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November 28, 20150 found this helpful

Not chirping the actual fire alarm

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July 10, 20110 found this helpful

Oh dear... I tried to check the circuit breaker and did a test on it. Well, I now have disconnected ALL the alarms in the house. Prior to this only two were chirping. They are still chirping but there is no green light on. I will try to remove and replace those new batteries. (The old were still good.) It seems I have made matters worse. I have had my system about 4 years. Any help would be appreciated. Thank you.

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April 14, 20180 found this helpful

You need to disconnect the hard wire and remove the battery. Now hold the test button down for 15 to 20 seconds.


The stored power should now drain from the unit. Put it all back together and your chirping should stop.

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November 1, 20141 found this helpful

I recently spent two nights of miserable insanity dealing with the malfunctioning/unreasonable/unstoppable shrieking fire/carbon monoxide detector issue, and even if your problem ceased after replacing the battery you should know a few important things about these supposedly life-saving devices.

First of all, if you take a sledgehammer to the device in question, it may or may not cease its infernal noise and you will have to pay for the inevitable damage to the wall or ceiling in addition to replacing the device. Living in subsidized housing has come to mean numerous rules and regulations of varying stupidity from a safety standpoint, since many "safety"measures are merely a matter of removing access or control from the tenant-locking the water heater closet and denying the tenants a key, a prohibition on giving the operation/care manuals to the appliances and devices installed in the residence are just two that have caused more problems than they prevent - and as offensive as these measures are to a person of reasonable intelligence like myself, many of my neighbors are perfect examples of the stupidity that has made such measures attractive to landlords from a financial point of view. It caused me great anger and outrage to find out that the apt manager could easily have stopped the insanity after the first night, but was prohibited from doing so by either CA regulations or ConAm Management Co policy, and at this point I don't care which.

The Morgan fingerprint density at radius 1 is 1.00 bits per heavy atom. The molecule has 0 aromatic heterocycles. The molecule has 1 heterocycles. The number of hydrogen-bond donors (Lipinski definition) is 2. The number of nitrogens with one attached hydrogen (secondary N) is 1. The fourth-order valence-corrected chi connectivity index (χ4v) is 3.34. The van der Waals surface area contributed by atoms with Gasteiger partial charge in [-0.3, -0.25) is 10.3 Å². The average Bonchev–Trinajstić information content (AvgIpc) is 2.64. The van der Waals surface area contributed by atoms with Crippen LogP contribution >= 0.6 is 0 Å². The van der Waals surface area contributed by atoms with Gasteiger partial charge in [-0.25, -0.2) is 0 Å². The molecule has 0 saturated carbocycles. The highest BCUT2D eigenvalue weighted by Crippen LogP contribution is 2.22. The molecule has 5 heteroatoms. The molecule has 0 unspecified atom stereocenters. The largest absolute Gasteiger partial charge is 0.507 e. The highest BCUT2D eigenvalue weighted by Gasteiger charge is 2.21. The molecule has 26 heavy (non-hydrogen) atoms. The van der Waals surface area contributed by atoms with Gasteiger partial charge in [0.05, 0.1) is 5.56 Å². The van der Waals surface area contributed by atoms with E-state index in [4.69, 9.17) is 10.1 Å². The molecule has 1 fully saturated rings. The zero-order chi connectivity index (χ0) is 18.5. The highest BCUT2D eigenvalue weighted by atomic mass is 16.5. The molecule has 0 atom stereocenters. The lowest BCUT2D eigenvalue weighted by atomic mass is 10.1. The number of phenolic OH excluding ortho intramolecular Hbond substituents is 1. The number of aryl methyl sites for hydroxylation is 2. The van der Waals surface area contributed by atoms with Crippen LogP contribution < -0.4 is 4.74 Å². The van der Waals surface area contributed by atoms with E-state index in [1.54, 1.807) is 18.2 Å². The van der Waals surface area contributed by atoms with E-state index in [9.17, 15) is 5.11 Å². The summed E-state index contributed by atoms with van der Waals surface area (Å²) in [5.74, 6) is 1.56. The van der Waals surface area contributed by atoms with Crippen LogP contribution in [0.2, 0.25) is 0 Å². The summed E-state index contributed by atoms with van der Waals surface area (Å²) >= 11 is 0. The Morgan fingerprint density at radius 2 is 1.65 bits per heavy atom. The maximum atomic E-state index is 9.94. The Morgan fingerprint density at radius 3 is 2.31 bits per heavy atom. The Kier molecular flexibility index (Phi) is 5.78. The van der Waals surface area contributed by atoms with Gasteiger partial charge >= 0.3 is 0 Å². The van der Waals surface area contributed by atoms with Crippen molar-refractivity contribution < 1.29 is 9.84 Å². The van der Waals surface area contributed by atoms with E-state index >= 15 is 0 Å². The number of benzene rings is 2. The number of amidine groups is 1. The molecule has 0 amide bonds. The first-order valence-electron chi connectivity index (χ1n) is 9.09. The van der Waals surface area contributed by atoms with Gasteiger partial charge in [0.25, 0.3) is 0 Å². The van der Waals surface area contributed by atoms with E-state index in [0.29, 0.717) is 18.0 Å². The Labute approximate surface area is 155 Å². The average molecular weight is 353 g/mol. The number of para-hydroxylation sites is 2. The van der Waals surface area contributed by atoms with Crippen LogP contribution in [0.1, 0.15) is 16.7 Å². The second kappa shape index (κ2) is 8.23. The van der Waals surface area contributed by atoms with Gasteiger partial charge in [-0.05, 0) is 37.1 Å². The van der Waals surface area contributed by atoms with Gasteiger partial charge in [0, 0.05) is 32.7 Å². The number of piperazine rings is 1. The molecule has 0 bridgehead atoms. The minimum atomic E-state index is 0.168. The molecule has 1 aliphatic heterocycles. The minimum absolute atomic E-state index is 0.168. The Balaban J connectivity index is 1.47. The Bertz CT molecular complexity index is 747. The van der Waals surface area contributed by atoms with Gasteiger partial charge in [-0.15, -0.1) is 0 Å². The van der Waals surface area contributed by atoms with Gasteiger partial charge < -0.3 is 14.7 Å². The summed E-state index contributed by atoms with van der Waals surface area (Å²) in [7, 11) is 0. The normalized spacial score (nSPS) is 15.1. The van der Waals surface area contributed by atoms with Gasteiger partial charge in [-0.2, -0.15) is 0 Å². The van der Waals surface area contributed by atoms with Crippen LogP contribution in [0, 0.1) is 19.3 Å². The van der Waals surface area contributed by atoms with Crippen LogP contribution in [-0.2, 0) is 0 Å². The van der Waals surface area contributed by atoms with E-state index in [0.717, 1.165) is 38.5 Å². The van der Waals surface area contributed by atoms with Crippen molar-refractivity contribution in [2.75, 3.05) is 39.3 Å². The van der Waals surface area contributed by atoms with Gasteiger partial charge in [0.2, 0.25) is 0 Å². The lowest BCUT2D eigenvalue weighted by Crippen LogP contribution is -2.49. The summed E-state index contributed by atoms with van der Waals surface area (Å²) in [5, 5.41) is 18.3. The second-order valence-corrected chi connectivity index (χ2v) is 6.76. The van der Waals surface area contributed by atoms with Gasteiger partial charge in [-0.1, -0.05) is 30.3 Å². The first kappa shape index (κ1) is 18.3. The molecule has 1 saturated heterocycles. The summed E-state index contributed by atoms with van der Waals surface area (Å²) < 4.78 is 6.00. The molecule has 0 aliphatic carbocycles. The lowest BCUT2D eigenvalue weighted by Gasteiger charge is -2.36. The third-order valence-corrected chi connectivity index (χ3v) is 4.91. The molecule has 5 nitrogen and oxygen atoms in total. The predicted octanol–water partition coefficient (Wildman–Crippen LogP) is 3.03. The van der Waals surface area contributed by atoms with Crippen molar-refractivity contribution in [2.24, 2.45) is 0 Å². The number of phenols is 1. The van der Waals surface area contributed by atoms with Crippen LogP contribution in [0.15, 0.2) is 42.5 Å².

The alarm system that is directly connected to and sends a signal to both the fire dept and Bay Alarm Co functions perfectly and is inspected and maintained on a bi-yearly basis and conscientious care.
The piece-of-**** secondary system consists of three smoke/CO detectors that have periodically malfunctioned since they were installed less than three years ago, when the complex was built, but never to the extent of this past week.

The offending devices have now been removed pending replacement, which I am going to be charged for. And I didn't even get the pleasure of smashing them with a sledgehammer as I oh so very much desired.
If you are a smoker, the nicotine residue causes dirt and sand (I live in the desert) to stick to the sensors. I understand this concept, yet wonder how it is that in the four decades that I have been a smoker, far heavier than currently, this has never happened. But that's a personal issue I will battle out with the landlord.